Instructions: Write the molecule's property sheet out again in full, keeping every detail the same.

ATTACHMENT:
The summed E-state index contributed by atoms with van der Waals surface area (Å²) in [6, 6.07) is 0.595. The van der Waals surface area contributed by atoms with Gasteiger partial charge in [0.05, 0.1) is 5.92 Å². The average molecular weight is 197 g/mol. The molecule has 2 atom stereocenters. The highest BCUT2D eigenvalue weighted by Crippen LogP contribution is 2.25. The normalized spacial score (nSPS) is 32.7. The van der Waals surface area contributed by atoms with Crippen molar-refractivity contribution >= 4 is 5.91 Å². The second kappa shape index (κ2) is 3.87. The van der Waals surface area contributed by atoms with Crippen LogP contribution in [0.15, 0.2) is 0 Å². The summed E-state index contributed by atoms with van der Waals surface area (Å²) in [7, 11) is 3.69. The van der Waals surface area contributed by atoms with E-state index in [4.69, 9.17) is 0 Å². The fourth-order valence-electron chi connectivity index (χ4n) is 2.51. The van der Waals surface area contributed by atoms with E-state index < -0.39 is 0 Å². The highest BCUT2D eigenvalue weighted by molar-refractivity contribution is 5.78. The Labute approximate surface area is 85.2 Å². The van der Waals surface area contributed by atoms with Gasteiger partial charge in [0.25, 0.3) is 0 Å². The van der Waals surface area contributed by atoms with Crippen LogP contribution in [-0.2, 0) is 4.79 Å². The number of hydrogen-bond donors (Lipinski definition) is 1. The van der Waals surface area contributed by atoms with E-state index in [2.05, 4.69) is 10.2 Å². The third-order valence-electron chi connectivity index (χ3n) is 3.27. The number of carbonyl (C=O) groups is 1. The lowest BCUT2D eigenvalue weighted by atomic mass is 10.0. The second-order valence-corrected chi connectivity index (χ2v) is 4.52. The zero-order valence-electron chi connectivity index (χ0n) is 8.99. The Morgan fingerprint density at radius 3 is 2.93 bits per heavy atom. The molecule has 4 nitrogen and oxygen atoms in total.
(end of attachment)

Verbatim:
The summed E-state index contributed by atoms with van der Waals surface area (Å²) in [6, 6.07) is 0.595. The van der Waals surface area contributed by atoms with Gasteiger partial charge in [0.05, 0.1) is 5.92 Å². The average molecular weight is 197 g/mol. The molecule has 2 atom stereocenters. The highest BCUT2D eigenvalue weighted by Crippen LogP contribution is 2.25. The normalized spacial score (nSPS) is 32.7. The van der Waals surface area contributed by atoms with Crippen molar-refractivity contribution >= 4 is 5.91 Å². The second kappa shape index (κ2) is 3.87. The van der Waals surface area contributed by atoms with Crippen LogP contribution in [0.15, 0.2) is 0 Å². The summed E-state index contributed by atoms with van der Waals surface area (Å²) in [7, 11) is 3.69. The van der Waals surface area contributed by atoms with E-state index in [4.69, 9.17) is 0 Å². The fourth-order valence-electron chi connectivity index (χ4n) is 2.51. The van der Waals surface area contributed by atoms with E-state index < -0.39 is 0 Å². The highest BCUT2D eigenvalue weighted by molar-refractivity contribution is 5.78. The Labute approximate surface area is 85.2 Å². The van der Waals surface area contributed by atoms with Gasteiger partial charge in [0.25, 0.3) is 0 Å². The van der Waals surface area contributed by atoms with Crippen LogP contribution in [-0.2, 0) is 4.79 Å². The number of hydrogen-bond donors (Lipinski definition) is 1. The van der Waals surface area contributed by atoms with E-state index in [2.05, 4.69) is 10.2 Å². The third-order valence-electron chi connectivity index (χ3n) is 3.27. The number of carbonyl (C=O) groups is 1. The lowest BCUT2D eigenvalue weighted by atomic mass is 10.0. The second-order valence-corrected chi connectivity index (χ2v) is 4.52. The zero-order valence-electron chi connectivity index (χ0n) is 8.99. The Morgan fingerprint density at radius 3 is 2.93 bits per heavy atom. The molecule has 4 nitrogen and oxygen atoms in total.